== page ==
“He definitely would’ve had a huge influence on us and our psychology. Not just black people but the whole world. We have the people here from Europe, they look up to him. Arabs I’ve met look up to Malcolm X. And not a pandering looking up, a realistic -- they love that brother. They respect him for what he did.”
Regardless of what path he may have taken in the years to follow had he survived that fateful day in 1965, it’s not hard to imagine Malcolm X would have continued to be a force with which to be reckoned.
Long before Black Lives Matter became a movement, Malcolm X was advocating its very principles.
Some of the same issues being fought today are the very same he was up against in the 1950s and 1960s – racial discrimination, police brutality and basic human rights and a litany others.
“He was like a nuclear bomb the way he hit America with his intellect. Not one day spent in a college classroom. His college was those prisons that he spent time in here in the United States,” according to Fuller.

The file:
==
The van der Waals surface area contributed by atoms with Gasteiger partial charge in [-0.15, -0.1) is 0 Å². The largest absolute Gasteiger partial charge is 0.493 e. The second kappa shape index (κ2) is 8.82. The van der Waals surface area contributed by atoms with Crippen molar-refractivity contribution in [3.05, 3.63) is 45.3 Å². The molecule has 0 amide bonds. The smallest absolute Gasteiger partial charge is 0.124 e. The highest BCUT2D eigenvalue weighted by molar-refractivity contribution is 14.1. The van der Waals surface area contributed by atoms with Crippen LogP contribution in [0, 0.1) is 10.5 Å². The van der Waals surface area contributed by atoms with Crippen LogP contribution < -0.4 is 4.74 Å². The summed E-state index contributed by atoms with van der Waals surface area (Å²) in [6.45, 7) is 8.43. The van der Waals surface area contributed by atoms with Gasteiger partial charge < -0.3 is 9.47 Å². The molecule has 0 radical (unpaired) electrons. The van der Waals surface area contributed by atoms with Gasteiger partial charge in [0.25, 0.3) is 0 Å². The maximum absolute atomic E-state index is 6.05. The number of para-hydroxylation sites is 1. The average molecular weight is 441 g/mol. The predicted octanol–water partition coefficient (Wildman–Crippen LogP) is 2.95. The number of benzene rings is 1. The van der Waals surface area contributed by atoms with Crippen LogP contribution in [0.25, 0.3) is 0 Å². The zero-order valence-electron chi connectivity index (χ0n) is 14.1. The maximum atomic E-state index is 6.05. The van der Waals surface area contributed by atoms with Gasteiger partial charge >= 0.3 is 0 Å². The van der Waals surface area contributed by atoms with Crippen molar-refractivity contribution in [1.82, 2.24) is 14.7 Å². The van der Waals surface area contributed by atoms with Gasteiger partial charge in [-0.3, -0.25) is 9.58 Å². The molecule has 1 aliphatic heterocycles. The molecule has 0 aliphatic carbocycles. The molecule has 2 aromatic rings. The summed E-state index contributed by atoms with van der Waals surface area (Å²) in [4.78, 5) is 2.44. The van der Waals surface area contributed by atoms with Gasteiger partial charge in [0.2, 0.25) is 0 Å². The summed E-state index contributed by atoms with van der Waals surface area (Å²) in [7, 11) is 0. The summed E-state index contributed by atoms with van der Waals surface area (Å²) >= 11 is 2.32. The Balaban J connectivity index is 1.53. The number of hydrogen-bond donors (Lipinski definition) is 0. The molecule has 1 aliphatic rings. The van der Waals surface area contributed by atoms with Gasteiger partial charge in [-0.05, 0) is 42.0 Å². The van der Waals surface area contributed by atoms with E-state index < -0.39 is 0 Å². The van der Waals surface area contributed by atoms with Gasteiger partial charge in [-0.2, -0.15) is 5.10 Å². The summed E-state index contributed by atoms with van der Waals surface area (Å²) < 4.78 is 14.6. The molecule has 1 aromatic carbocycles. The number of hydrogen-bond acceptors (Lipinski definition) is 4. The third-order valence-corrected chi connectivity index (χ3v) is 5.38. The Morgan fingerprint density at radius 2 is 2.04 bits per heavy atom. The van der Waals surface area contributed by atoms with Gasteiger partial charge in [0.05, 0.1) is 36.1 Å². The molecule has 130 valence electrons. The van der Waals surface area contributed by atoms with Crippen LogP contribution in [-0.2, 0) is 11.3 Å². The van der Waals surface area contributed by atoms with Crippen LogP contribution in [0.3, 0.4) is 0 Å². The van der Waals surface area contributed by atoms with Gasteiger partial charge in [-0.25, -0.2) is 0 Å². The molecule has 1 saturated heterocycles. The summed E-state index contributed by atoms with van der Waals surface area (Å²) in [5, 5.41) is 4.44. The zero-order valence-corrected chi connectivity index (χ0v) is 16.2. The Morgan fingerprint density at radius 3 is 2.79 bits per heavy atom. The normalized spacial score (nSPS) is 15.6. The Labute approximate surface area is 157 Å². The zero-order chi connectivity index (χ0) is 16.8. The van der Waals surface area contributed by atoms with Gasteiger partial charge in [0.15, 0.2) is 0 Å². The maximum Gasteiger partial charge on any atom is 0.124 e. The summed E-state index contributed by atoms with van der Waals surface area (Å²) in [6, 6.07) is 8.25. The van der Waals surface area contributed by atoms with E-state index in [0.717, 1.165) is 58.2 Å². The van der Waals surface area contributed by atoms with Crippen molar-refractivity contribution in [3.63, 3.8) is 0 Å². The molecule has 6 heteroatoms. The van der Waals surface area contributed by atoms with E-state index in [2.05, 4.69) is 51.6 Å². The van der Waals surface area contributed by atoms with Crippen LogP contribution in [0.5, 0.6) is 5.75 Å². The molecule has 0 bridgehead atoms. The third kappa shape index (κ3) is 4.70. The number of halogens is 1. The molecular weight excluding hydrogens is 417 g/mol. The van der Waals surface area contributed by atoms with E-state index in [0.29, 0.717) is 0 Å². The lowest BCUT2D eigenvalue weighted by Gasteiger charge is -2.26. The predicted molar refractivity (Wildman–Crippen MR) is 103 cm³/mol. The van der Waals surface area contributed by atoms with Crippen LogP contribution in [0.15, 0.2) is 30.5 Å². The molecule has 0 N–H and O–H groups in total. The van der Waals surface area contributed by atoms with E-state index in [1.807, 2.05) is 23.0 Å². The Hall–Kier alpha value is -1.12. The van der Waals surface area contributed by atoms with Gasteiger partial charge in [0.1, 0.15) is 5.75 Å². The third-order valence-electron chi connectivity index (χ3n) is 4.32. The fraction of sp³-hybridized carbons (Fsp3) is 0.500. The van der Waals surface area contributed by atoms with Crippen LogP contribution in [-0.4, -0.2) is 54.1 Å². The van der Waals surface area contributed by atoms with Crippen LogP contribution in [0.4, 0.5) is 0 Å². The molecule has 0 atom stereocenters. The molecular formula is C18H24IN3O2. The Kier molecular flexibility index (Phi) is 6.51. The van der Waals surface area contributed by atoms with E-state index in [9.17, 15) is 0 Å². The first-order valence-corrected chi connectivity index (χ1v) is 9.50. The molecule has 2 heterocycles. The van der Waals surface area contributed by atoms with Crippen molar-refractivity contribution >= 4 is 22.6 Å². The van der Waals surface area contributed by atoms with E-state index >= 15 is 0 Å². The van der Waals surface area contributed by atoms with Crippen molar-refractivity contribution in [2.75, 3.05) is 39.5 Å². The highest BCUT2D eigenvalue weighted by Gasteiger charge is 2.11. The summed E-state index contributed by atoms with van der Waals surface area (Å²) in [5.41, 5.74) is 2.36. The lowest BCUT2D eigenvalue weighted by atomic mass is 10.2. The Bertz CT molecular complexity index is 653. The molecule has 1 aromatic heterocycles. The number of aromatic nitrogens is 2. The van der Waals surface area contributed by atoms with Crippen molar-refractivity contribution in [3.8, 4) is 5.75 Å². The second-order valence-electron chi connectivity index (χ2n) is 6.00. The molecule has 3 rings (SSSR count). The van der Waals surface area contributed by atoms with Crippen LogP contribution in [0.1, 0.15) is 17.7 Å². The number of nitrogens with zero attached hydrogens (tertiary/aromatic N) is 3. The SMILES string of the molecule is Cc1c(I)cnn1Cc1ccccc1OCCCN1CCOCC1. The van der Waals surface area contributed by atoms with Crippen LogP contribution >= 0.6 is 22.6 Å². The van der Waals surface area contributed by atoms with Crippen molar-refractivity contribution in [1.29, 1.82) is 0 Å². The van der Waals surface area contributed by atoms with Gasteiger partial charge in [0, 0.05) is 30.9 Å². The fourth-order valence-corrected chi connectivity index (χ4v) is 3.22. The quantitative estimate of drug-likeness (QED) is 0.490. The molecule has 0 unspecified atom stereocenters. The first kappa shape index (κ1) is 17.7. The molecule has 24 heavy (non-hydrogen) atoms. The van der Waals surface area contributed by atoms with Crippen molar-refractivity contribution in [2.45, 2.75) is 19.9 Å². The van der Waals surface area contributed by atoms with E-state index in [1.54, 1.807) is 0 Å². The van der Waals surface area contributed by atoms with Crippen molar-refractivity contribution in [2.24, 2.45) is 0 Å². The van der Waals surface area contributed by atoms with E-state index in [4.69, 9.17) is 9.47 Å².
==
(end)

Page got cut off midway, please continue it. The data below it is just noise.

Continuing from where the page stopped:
“I have the pictures of him teaching in the mosque -- manhood training, family, children, your wife, responsibility. Just those principles alone, they sound simple but in particular, even nowadays, we need to hear that more,” he said with a passion reminiscent of the man he calls his hero.
“The black man is out the house. Malcolm would be telling up to pull up our pants, be strong, stand up for your community, stand next to your woman, stand with your woman, stand with your children. And on an international scope he would be trying to get bodies together because that’s what he was doing in ’65. Come together, work as a race.”
Spending so much time in the city where Malcolm X honed his skills, Fuller cannot help but feel he is walking in the literal footsteps of the iconic figure.
“Many times, this very spot where we’re standing, I say Malcolm X’s spirt is right here because I can feel it,” he said. “There’s an energy. I feel it everywhere but in particular here in Harlem, it’s the strongest. Because he walked these streets.”